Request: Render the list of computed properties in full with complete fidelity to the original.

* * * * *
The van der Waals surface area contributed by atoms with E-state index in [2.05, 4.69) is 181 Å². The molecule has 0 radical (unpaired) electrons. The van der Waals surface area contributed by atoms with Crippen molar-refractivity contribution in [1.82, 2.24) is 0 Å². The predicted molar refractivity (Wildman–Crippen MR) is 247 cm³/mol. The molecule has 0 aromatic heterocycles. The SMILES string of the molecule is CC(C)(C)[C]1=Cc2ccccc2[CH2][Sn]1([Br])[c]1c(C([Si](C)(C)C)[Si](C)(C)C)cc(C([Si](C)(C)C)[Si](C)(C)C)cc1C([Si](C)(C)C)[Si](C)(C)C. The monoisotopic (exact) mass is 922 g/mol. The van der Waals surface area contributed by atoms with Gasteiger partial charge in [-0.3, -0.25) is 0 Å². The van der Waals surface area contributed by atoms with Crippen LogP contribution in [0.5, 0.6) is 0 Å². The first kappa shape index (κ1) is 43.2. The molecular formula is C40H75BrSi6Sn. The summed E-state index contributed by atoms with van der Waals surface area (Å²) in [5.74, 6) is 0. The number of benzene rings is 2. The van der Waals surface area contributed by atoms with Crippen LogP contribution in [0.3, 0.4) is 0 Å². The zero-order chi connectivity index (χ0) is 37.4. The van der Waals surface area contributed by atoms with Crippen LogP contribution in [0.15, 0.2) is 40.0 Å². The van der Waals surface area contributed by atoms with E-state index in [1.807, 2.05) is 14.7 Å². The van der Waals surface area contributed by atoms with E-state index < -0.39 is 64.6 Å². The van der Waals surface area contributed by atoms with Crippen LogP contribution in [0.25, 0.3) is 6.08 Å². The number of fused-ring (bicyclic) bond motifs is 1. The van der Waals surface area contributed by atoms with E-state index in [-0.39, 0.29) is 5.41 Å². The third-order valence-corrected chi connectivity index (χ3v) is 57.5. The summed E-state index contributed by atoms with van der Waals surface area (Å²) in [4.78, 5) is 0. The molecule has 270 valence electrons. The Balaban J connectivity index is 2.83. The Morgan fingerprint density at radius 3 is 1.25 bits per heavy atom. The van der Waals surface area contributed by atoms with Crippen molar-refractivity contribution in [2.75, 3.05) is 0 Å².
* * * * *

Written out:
The van der Waals surface area contributed by atoms with E-state index in [2.05, 4.69) is 181 Å². The molecule has 0 radical (unpaired) electrons. The van der Waals surface area contributed by atoms with Crippen molar-refractivity contribution in [1.82, 2.24) is 0 Å². The predicted molar refractivity (Wildman–Crippen MR) is 247 cm³/mol. The molecule has 0 aromatic heterocycles. The SMILES string of the molecule is CC(C)(C)[C]1=Cc2ccccc2[CH2][Sn]1([Br])[c]1c(C([Si](C)(C)C)[Si](C)(C)C)cc(C([Si](C)(C)C)[Si](C)(C)C)cc1C([Si](C)(C)C)[Si](C)(C)C. The monoisotopic (exact) mass is 922 g/mol. The van der Waals surface area contributed by atoms with Gasteiger partial charge in [-0.3, -0.25) is 0 Å². The van der Waals surface area contributed by atoms with Crippen LogP contribution in [0.5, 0.6) is 0 Å². The first kappa shape index (κ1) is 43.2. The molecular formula is C40H75BrSi6Sn. The summed E-state index contributed by atoms with van der Waals surface area (Å²) in [5.74, 6) is 0. The number of benzene rings is 2. The van der Waals surface area contributed by atoms with Crippen LogP contribution in [0.3, 0.4) is 0 Å². The zero-order chi connectivity index (χ0) is 37.4. The van der Waals surface area contributed by atoms with Crippen LogP contribution in [0.15, 0.2) is 40.0 Å². The van der Waals surface area contributed by atoms with E-state index in [1.807, 2.05) is 14.7 Å². The van der Waals surface area contributed by atoms with E-state index < -0.39 is 64.6 Å². The van der Waals surface area contributed by atoms with Crippen LogP contribution in [0.25, 0.3) is 6.08 Å². The number of fused-ring (bicyclic) bond motifs is 1. The van der Waals surface area contributed by atoms with E-state index in [-0.39, 0.29) is 5.41 Å². The third-order valence-corrected chi connectivity index (χ3v) is 57.5. The summed E-state index contributed by atoms with van der Waals surface area (Å²) in [4.78, 5) is 0. The molecule has 270 valence electrons. The Balaban J connectivity index is 2.83. The Morgan fingerprint density at radius 3 is 1.25 bits per heavy atom. The van der Waals surface area contributed by atoms with Crippen molar-refractivity contribution in [2.75, 3.05) is 0 Å².